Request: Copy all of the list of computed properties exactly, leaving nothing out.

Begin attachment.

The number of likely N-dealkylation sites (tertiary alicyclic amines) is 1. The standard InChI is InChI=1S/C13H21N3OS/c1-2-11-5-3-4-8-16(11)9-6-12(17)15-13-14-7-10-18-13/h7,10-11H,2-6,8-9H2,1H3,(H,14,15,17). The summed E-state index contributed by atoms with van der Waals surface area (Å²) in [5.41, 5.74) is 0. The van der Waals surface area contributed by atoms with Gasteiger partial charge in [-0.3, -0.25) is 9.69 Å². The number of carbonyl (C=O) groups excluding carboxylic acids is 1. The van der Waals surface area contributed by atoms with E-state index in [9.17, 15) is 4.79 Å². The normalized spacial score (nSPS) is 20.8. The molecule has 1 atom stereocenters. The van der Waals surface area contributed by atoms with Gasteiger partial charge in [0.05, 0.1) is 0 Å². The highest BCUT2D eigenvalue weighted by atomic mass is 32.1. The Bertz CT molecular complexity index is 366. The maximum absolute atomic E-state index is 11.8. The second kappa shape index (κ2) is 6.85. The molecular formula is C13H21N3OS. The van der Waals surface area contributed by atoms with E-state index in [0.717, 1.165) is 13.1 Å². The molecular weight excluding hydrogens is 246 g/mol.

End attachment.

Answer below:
The number of likely N-dealkylation sites (tertiary alicyclic amines) is 1. The standard InChI is InChI=1S/C13H21N3OS/c1-2-11-5-3-4-8-16(11)9-6-12(17)15-13-14-7-10-18-13/h7,10-11H,2-6,8-9H2,1H3,(H,14,15,17). The summed E-state index contributed by atoms with van der Waals surface area (Å²) in [5.41, 5.74) is 0. The van der Waals surface area contributed by atoms with Gasteiger partial charge in [-0.3, -0.25) is 9.69 Å². The number of carbonyl (C=O) groups excluding carboxylic acids is 1. The van der Waals surface area contributed by atoms with E-state index in [9.17, 15) is 4.79 Å². The normalized spacial score (nSPS) is 20.8. The molecule has 1 atom stereocenters. The van der Waals surface area contributed by atoms with Gasteiger partial charge in [0.05, 0.1) is 0 Å². The highest BCUT2D eigenvalue weighted by atomic mass is 32.1. The Bertz CT molecular complexity index is 366. The maximum absolute atomic E-state index is 11.8. The second kappa shape index (κ2) is 6.85. The molecular formula is C13H21N3OS. The van der Waals surface area contributed by atoms with E-state index in [0.717, 1.165) is 13.1 Å². The molecular weight excluding hydrogens is 246 g/mol.